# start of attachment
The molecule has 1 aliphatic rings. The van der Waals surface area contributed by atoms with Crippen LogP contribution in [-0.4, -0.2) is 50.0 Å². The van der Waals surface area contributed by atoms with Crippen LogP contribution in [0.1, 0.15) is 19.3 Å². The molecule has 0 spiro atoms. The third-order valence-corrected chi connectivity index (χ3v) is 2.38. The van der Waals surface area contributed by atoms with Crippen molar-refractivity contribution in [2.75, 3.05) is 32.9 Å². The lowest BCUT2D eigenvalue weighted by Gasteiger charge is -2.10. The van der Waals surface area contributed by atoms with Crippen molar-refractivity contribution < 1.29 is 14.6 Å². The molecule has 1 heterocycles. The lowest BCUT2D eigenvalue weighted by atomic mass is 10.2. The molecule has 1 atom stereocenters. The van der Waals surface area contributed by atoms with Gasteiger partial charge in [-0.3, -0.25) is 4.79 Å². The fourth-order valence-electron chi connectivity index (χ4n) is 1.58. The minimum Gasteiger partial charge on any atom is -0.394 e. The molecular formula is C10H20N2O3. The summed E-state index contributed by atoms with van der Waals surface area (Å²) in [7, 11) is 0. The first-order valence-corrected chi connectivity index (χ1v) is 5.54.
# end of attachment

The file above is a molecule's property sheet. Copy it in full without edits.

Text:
The molecule has 1 aliphatic rings. The van der Waals surface area contributed by atoms with Crippen LogP contribution in [-0.4, -0.2) is 50.0 Å². The van der Waals surface area contributed by atoms with Crippen LogP contribution in [0.1, 0.15) is 19.3 Å². The molecule has 0 spiro atoms. The third-order valence-corrected chi connectivity index (χ3v) is 2.38. The van der Waals surface area contributed by atoms with Crippen molar-refractivity contribution in [2.75, 3.05) is 32.9 Å². The lowest BCUT2D eigenvalue weighted by Gasteiger charge is -2.10. The van der Waals surface area contributed by atoms with Crippen molar-refractivity contribution < 1.29 is 14.6 Å². The molecule has 1 heterocycles. The lowest BCUT2D eigenvalue weighted by atomic mass is 10.2. The molecule has 1 atom stereocenters. The van der Waals surface area contributed by atoms with Gasteiger partial charge in [-0.3, -0.25) is 4.79 Å². The fourth-order valence-electron chi connectivity index (χ4n) is 1.58. The minimum Gasteiger partial charge on any atom is -0.394 e. The molecular formula is C10H20N2O3. The summed E-state index contributed by atoms with van der Waals surface area (Å²) in [7, 11) is 0. The first-order valence-corrected chi connectivity index (χ1v) is 5.54.